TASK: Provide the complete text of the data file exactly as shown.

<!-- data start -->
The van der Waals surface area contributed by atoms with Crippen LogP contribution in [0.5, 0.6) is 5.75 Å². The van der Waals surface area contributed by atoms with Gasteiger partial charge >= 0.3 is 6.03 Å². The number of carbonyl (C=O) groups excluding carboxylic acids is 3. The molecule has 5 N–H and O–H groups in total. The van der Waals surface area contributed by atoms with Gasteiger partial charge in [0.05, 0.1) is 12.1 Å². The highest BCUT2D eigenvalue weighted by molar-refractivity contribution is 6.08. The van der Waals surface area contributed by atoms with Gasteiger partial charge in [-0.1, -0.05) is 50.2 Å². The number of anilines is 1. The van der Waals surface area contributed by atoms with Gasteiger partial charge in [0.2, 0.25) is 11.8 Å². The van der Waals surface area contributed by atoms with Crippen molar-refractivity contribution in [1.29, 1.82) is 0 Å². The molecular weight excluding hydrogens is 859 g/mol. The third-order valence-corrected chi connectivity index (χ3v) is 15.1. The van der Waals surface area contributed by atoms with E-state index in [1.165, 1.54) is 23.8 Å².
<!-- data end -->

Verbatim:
The van der Waals surface area contributed by atoms with Crippen LogP contribution in [0.5, 0.6) is 5.75 Å². The van der Waals surface area contributed by atoms with Gasteiger partial charge >= 0.3 is 6.03 Å². The number of carbonyl (C=O) groups excluding carboxylic acids is 3. The molecule has 5 N–H and O–H groups in total. The van der Waals surface area contributed by atoms with Gasteiger partial charge in [0.05, 0.1) is 12.1 Å². The highest BCUT2D eigenvalue weighted by molar-refractivity contribution is 6.08. The van der Waals surface area contributed by atoms with Gasteiger partial charge in [-0.1, -0.05) is 50.2 Å². The number of anilines is 1. The van der Waals surface area contributed by atoms with Gasteiger partial charge in [0.2, 0.25) is 11.8 Å². The van der Waals surface area contributed by atoms with Crippen molar-refractivity contribution in [1.29, 1.82) is 0 Å². The molecular weight excluding hydrogens is 859 g/mol. The third-order valence-corrected chi connectivity index (χ3v) is 15.1. The van der Waals surface area contributed by atoms with E-state index in [1.165, 1.54) is 23.8 Å².